As Sooraj R Barjatya's iconic film turns 25, actor Mohnish Bahl recalls his casting and some fond moments from the shooting of the blockbuster.
How Hum Aapke Hain Koun..! stopped Mohnish Bahl getting stereotyped
Mumbai - 04 Aug 2019 17:00 IST
Mohnish Bahl played an out-and-out villain in Sooraj R Barjatya’s directorial debut Maine Pyar Kiya (1989). In his next film Hum Aapke Hain Koun..! (1994), the filmmaker cast Bahl in a completely different avatar. The brash and egoistic Jeevan now became the kind-hearted and humble Rajesh.
Bahl remembers his casting and other interesting aspects about Hum Aapke Hain Koun..! as the film turns 25 tomorrow (5 August). Also starring Salman Khan, Madhuri Dixit, Renuka Shahane, Reema Lagoo, Alok Nath, Laxmikant Berde, Satish Shah, Ajit Vachani and others, it is one of Hindi cinema's biggest hits of all time and is remembered fondly even today by the family audience.
Bahl recalls that he feared getting stereotyped as a villain after Maine Pyar Kiya but was saved by Barjatya’s Hum Aapke Hain Koun..!. “Soorajji gave me this role in Hum Aapke Hain Koun..!, which is so creditable for him as he thought he can introduce me in a completely different role. It was he who had seen me in a negative role and here he saw me differently. For me it became a big platform to show or be accepted as an actor with diversity,” said Bahl.
Revealing how soon he signed the film, he said, “I said yes even before listening to the script (laughs). There was no way I was going to refuse Soorajji. That was out of the question.”
Yet, the actor initially didn’t believe he was being cast as Rajesh. “After the narration, I asked him if he is thinking about the character of Rajesh for me. I was slightly doubtful about him casting me for such an important positive role when he had already cast me in a negative role. He said, ‘I feel you are not paying full attention. That is the role. What’s wrong with you?’ I was shocked to get a leading positive role,” Bahl recalled fondly.
The film saw Rajesh getting married to Pooja (Shahane) and his younger brother Prem (Khan) falling for Pooja’s younger sister Nisha (Dixit). However, Pooja dies accidentally and the family plans to get Nisha married to Rajesh, since she is already a motherly figure for Rajesh and Pooja’s infant child.
Bahl is delighted that the film is remembered even after 25 years. “Everybody is celebrating it, including the media,” he said. “It’s not an everyday occurrence. For an actor to be a part of this is a big thing. It has gone into posterity. When you talk about Indian cinema, it feels great to see your film’s name also being taken. What I like further is that it’s a nice and clean family film. Basically it’s the effort of the entire team led by Soorajji.”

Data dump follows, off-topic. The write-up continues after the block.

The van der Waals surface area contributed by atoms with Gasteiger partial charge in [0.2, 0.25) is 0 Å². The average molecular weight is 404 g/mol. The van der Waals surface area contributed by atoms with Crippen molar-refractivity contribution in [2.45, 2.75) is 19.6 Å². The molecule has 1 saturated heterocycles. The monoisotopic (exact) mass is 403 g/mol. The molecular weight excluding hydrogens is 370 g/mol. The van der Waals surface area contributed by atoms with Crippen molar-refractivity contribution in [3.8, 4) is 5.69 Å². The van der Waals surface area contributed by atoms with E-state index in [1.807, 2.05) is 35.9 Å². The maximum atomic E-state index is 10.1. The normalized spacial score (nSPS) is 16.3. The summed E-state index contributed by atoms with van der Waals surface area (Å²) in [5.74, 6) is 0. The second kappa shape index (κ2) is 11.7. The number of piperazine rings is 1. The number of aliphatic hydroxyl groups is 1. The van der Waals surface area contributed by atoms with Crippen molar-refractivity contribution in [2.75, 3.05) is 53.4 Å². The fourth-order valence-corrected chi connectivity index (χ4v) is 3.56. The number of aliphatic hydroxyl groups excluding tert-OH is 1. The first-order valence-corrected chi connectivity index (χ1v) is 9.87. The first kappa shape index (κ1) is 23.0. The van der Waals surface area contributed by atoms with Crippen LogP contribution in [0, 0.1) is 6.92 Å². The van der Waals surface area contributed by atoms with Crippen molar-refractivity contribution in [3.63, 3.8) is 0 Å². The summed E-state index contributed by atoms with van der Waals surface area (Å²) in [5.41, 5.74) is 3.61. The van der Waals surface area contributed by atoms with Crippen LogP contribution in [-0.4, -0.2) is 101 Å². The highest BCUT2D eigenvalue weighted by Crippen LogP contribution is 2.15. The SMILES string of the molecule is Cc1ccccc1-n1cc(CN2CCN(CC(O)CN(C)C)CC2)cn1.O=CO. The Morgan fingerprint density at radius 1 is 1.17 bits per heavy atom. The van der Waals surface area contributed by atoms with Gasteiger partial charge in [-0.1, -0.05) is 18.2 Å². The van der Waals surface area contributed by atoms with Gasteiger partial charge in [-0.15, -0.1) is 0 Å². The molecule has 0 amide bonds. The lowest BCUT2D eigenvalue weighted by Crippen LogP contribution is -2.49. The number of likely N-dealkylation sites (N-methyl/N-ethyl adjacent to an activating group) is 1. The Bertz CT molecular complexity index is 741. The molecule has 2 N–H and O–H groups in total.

Bahl added that he always marvels at Barjatya’s preparation and vision. “He is always so prepped that while narrating he presents the full film in front of you. This also includes background score, design of certain furniture and curtains. You get the complete vision of the film,” he said.
The actor went on to perform in Barjatya’s next film Hum Saath-Saath Hain (1999) where he also played a pivotal role as Prem’s (Khan’s) brother Vivek. He said he owes his career to the Barjatyas and Salman Khan and both have a special place in his heart.
But Bahl added that his friendship with Khan goes beyond Rajshri. “It’s an old friendship that started even before Maine Pyar Kiya," he said. "We are like childhood friends. [Working with Salman Khan] doesn’t feel like we have gone on a shoot. It just feels like we went to Bandstand [a popular hangout location in Bandra, Mumbai] and gave a shot.”
Recalling the experience of the shoot, Bahl added the Barjatyas looked after the entire unit, not just the artistes, as their own, inquiring if they had eaten or slept well. “It is more than business with them. You never feel like doing anything that might even give them the slightest trouble,” he said.
As the whole shoot was like a family outing, Barjatya had planned a thoughtful send-off for each actor. “They set up the last day in such a way that every artiste should have at least one shot. Whenever an artiste gave his or her last shot, he [Sooraj] would play the song ‘Phir Laut Aana Hai’. This was an emotional moment,” he recalled.
He also recalled the gesture of Rajkumar Barjatya, Sooraj's father and Rajshri Productions managing director who died earlier this year, during the shoot. “We had gathered for the first schedule in Ooty," Bahl said. "He introduced everyone to create a familiar atmosphere. Raj babu took the mic and said, ‘Our film’s name is Hum Aapke Hain Koun..! But always remember ki hum aapke hain.' In the last scene too, the word ‘Koun’ gets removed from the title.”